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How Housing Booms Unwind: Income Effects, Wealth Effects, and Feedbacks through Financial Markets

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  • Karl Case
  • John Quigley

Abstract

This paper considers dynamics in the reversal of booms in the housing market. We analyze three related mechanisms which govern the propagation of changes in the housing market throughout the rest of an advanced economy: wealth effects, income effects, and effects through financial markets. As the decade-long boom in the US housing market unwinds, we anticipate that there will be small wealth effects transmitted to the economy, but there will be large income effects affecting the rest of the economy and substantial financial market effects. If the current decline in housing starts and residential investment echoes the declines of the last three housing downturns, we estimate that gross national product (GNP) growth will be reduced by close to 3 per cent. Beyond the decline in housing investment, the recent turmoil in financial markets makes a recession induced by housing market conditions increasingly likely.

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Bibliographic Info

Article provided by Taylor and Francis Journals in its journal European Journal of Housing Policy.

Volume (Year): 8 (2008)
Issue (Month): 2 ()
Pages: 161-180

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Handle: RePEc:taf:eurjhp:v:8:y:2008:i:2:p:161-180

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Related research

Keywords: Housing cycles; residential investment; recession;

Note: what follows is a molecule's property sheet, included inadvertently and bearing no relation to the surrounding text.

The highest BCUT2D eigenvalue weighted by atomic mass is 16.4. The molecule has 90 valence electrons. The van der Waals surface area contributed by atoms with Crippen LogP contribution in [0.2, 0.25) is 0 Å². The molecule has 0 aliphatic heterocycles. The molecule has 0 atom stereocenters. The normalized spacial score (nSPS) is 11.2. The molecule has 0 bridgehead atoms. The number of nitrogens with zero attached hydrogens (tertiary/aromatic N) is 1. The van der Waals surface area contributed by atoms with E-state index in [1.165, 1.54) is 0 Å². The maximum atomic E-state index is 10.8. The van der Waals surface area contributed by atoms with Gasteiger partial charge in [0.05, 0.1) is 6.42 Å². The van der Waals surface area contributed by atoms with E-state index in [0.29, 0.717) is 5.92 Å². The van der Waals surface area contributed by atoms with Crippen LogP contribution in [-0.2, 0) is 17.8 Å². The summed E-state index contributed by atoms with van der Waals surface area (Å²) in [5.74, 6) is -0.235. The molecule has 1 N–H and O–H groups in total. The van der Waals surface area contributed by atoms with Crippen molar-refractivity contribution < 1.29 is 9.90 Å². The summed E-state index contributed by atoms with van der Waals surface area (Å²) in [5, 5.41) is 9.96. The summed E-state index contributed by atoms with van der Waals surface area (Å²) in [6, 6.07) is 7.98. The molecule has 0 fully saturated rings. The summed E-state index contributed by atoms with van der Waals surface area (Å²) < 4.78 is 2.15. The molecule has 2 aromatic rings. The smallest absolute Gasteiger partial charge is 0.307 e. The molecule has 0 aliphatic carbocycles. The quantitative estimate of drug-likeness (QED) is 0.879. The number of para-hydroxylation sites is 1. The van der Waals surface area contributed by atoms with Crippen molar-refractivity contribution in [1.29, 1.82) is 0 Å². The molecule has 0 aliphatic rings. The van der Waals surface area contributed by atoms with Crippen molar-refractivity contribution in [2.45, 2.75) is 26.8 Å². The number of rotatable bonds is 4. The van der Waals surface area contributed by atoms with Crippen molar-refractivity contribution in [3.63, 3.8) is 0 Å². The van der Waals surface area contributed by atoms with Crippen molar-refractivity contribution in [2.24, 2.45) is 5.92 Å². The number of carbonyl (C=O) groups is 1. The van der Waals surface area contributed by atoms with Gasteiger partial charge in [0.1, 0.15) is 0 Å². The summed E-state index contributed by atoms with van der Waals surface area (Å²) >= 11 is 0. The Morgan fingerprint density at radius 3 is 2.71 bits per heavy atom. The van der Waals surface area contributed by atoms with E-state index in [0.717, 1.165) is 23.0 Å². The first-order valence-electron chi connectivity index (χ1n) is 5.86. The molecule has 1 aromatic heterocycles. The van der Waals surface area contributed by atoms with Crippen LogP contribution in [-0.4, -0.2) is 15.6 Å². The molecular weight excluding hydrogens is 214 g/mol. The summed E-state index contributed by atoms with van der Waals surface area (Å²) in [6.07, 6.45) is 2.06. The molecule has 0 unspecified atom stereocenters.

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References

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  1. Edward E. Leamer, 2007. "Housing IS the Business Cycle," NBER Working Papers 13428, National Bureau of Economic Research, Inc.
  2. David Genesove & Christopher Mayer, 2001. "Loss Aversion and Seller Behavior: Evidence from the Housing Market," NBER Working Papers 8143, National Bureau of Economic Research, Inc.
  3. Case, Karl E. & Quigley, John M. & Shiller, Robert J., 2001. "Comparing Wealth Effects: The Stock Market versus The Housing Market," Department of Economics, Working Paper Series qt44k6g6vx, Department of Economics, Institute for Business and Economic Research, UC Berkeley.
  4. Karl E. Case & Robert J. Shiller, 1988. "The behavior of home buyers in boom and post-boom markets," New England Economic Review, Federal Reserve Bank of Boston, issue Nov, pages 29-46.
  5. Dwight M. Jaffee & John M. Quigley, 1975. "Housing Policy, Mortgage Policy, and the Federal Housing Administration," NBER Chapters, in: Measuring and Managing Federal Financial Risk, pages 97-125 National Bureau of Economic Research, Inc.
  6. Robert J. Shiller, 2007. "Understanding recent trends in house prices and homeownership," Proceedings - Economic Policy Symposium - Jackson Hole, Federal Reserve Bank of Kansas City, pages 89-123.
  7. Zarnowitz, Victor, 1992. "Business Cycles," National Bureau of Economic Research Books, University of Chicago Press, number 9780226978901, Winter.
  8. David L. Wickens & Ray R. Foster, 1937. "Non-Farm Residential Construction, 1920-1936," NBER Chapters, in: Non-Farm Residential Construction, 1920-1936, pages 1-20 National Bureau of Economic Research, Inc.
  9. Moses Abramovitz, 1964. "Evidences of Long Swings in Aggregate Construction Since the Civil War," NBER Books, National Bureau of Economic Research, Inc, number abra64-1, October.